4. Izzie 6 months ago

    Dear Jacob,

    After reading your post, I have come to the conclusion that if the values of an American are shown in immigrants, legal or illegal, that they are on their way to becoming an American and should be considered one of us. As you said in your post, “ We as a country’s biggest American belief, has to be the belief that the very people in this country, will work together to create a better country.” I believe that their only motive to come to America is to make a better life for themselves. And isn’t allowing them to have the option of coming here an example of us as a country coming together to make our country better? Most immigrants will be sure to be law abiding citizens, as to not arouse suspicion about themselves, but isn’t that just making our country have more citizens that do what they are told, not hurting our country.

    As it says in the Federation for American Immigration Reform, “If the population of illegal aliens and other long-term foreign residents were inconsequential, this would not be an important issue. However, with 18.5 million more persons counted in the 2000 Census than the number of U.S. citizens, this is a valid major concern.” One reason this evidence is weak is because there is no number that anyone knows how many immigrants are actually illegal. One immigrant from Germany had an interview with New York Times about the possibility that he could be kicked out of our country, and he said, “Obviously I am afraid. I have a son.” This statement shows how people from anywhere are at risk of losing everything.

    I know that my claim is on the less popular side of the argument, but if you really think hard about your morals and ethics, you could see that we are all human, and kicking out people just because of where they came from is wrong. We should not follow the same path as our elders and the men and women who came before us, as they had put us in many terrible situations they many people would like to deny ever happened.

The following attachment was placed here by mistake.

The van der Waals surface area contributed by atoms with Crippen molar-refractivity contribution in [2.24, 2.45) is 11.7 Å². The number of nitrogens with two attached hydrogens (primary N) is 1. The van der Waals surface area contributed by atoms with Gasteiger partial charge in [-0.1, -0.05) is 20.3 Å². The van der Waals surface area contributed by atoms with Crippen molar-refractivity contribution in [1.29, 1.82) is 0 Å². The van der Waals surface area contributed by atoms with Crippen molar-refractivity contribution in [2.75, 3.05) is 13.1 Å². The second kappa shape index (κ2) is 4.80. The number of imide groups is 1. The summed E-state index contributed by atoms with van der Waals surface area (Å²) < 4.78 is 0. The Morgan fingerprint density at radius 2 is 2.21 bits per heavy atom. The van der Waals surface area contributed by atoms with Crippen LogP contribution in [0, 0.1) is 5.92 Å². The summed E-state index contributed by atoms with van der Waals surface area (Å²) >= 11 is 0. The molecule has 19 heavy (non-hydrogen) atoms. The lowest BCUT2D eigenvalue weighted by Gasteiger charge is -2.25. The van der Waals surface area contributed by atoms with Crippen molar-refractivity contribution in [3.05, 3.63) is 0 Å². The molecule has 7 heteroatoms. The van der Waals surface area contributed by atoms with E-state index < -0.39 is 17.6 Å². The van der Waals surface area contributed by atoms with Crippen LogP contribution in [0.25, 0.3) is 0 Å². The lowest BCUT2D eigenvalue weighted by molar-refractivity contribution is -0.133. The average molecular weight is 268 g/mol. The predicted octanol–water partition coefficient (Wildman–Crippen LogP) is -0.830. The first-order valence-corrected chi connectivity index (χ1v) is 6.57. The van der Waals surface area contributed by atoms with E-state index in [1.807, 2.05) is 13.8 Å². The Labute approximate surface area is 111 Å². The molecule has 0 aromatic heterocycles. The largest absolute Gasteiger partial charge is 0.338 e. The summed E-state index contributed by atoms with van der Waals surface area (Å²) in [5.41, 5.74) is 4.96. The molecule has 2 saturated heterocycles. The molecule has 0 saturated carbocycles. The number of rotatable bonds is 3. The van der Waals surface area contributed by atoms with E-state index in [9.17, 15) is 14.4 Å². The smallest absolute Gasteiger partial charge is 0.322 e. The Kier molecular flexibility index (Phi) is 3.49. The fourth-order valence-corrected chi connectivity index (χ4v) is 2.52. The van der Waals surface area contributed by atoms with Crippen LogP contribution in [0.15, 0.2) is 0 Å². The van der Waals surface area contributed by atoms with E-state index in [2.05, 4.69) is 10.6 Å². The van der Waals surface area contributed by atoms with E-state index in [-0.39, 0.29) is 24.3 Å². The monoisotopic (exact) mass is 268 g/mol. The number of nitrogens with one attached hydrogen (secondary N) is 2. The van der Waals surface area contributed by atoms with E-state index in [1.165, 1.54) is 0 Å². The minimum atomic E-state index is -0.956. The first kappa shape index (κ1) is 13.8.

Works Cited
    “Illegal Immigrants Distort Congressional Representation and Federal Programs.” Federation for American Immigration Reform, http://www.fairus.org/issue/societal-impact/illegal-immigrants-distort-congressional-representation-and-federal-programs.
    Jacob. “American Creed?” Youth Voices, 6 Oct. 2017, http://www.youthvoices.live/2017/10/04/american-creed-3/.
    Jordan, Miriam. “If Census Asks About Citizenship, Some Already Have an Answer: No Comment.” The New York Times, The New York Times, 27 Mar. 2018, http://www.nytimes.com/2018/03/27/us/census-undocumented-immigrants.html.

  5. Lindsay 9 months ago

    This is a great article, well done! I think you are totally right that we need to look deeper into what we mean when we say we are American by looking at specific important issues. I liked how you brought up specific issues yourself such as immigration. I look forward to reading the other article you wrote to follow up with this one.